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Whale dolphin

1.5 Million Watch Whales and Dolphins Play

News posts

In early January, the Museum posted a Science Bulletin showing humpback whales and bottlenose dolphins apparently at play in the wild. Off the coast of Hawaii, whales repeatedly lifted dolphins from the ocean and let them slide down their heads back into the water. If you haven’t already, watch the viral video below, which recently reached 1.5 million views on YouTube.

 

Science Bulletins is a production of the National Center for Science Literacy, Education, and Technology (NCSLET), part of the Department of Education at the Museum. Click here to learn more.

Tags: Science Bulletins

Curious Collections: Identifying a Rare Bird

Curious Collections: Identifying a Rare Bird

From the Collections posts

Ornithologists generally discover new species by collecting them in the wild. But early in the 20th century, Museum ornithologist James P. Chapin found one on a hat.

In 1913, Chapin, while serving as an assistant to German taxidermist and photographer Herbert Lang on what would become known as the Lang-Chapin Expedition to the Belgian Congo, came upon a native of the Ituri forest wearing a headdress with a distinctive feather. To the young naturalist, it suggested a pheasant or peacock, a strange possibility since these birds were native to Asia. Curious, he took it.

Tags: Birds

Sparks-Gruber

Photographing a Coral Wall’s Inhabitants

From the Field posts

Curator John Sparks is blogging weekly about the upcoming exhibition, Creatures of Light, which opens on Saturday, March 31.

One of the amazing things about working on an exhibition is having the chance to incorporate our own research—sometimes, very recent research.

Within the past year, including just last December, my colleague, Museum Research Associate David Gruber (CUNY), and I have gone on multiple expeditions to the Cayman Islands and the Exumas, Bahamas, to photograph a coral wall and its inhabitants at night using special lights and filters to capture biofluorescence.

The phenomenon of biofluorescence results from the absorption of electromagnetic radiation at one wavelength by an organism, followed immediately by its re-emission at a longer, lower-energy wavelength. With special cameras, we captured brilliant red, green, and orange fluorescing corals, anemones, mollusks, marine worms, and a myriad of fishes, including sharks and rays.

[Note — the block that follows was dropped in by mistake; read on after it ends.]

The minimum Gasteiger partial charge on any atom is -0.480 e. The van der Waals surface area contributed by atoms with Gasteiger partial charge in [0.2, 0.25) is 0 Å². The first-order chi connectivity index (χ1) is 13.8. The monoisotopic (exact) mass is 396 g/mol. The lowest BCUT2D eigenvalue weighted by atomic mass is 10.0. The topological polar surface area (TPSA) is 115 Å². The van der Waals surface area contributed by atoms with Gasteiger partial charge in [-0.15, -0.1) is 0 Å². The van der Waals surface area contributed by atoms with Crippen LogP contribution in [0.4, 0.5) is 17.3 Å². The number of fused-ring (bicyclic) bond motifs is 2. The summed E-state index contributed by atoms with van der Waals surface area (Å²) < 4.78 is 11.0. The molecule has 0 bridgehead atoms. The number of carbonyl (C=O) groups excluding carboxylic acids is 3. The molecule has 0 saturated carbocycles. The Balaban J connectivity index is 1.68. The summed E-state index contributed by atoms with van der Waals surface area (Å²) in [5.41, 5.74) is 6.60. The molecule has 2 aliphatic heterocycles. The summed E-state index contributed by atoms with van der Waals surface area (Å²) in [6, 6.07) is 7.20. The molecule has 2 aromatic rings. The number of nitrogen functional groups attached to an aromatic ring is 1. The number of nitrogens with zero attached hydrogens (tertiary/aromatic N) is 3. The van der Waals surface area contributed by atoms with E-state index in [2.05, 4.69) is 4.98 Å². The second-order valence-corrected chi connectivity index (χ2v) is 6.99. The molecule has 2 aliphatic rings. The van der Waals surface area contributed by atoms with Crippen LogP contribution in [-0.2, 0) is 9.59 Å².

Tags: Bioluminescence

Global Weekends: The African-American Musical

Education posts

Gospel, jazz, blues, rhythm and blues, soul music, and hip-hop are the result of an ever-evolving African-American musical journey that has produced unique musical forms and traditions. The Museum will celebrate this legacy on Saturday, February 18, with the Global Weekends program The African-American Musical Mosaic, which will include performances by the Harlem Quartet, First Corinthian Baptist Church Choir, Charles Mack, Sandra Reaves-Phillips, and a special collaboration between Darryl “DMC” McDaniels of the hip-hop group Run-DMC and the IMPACT Repertory Theatre choir. In this video, DMC shares what performing at the Museum’s event means to him.


For more information about the program, click here.

Tags: Global Weekends

DNA Barcoding Proves Sardines Kosher

DNA Barcoding Proves Sardines Kosher

Research posts

Scientists at the Museum recently helped a group of rabbis answer a culturally significant dietary question: can canned fish products containing parasitic worms still be considered kosher?

The study began last spring, when rabbinical experts from the Orthodox Union, the largest organization that certifies food products for the Jewish community, brought a variety of kosher-certified sardines and capelin eggs to the Museum. The presence of worms could have been a sign that, during the preparation of the canned food, muscle from the fish had been improperly handled and allowed to mix with intestinal contents, potentially violating Jewish dietary laws.

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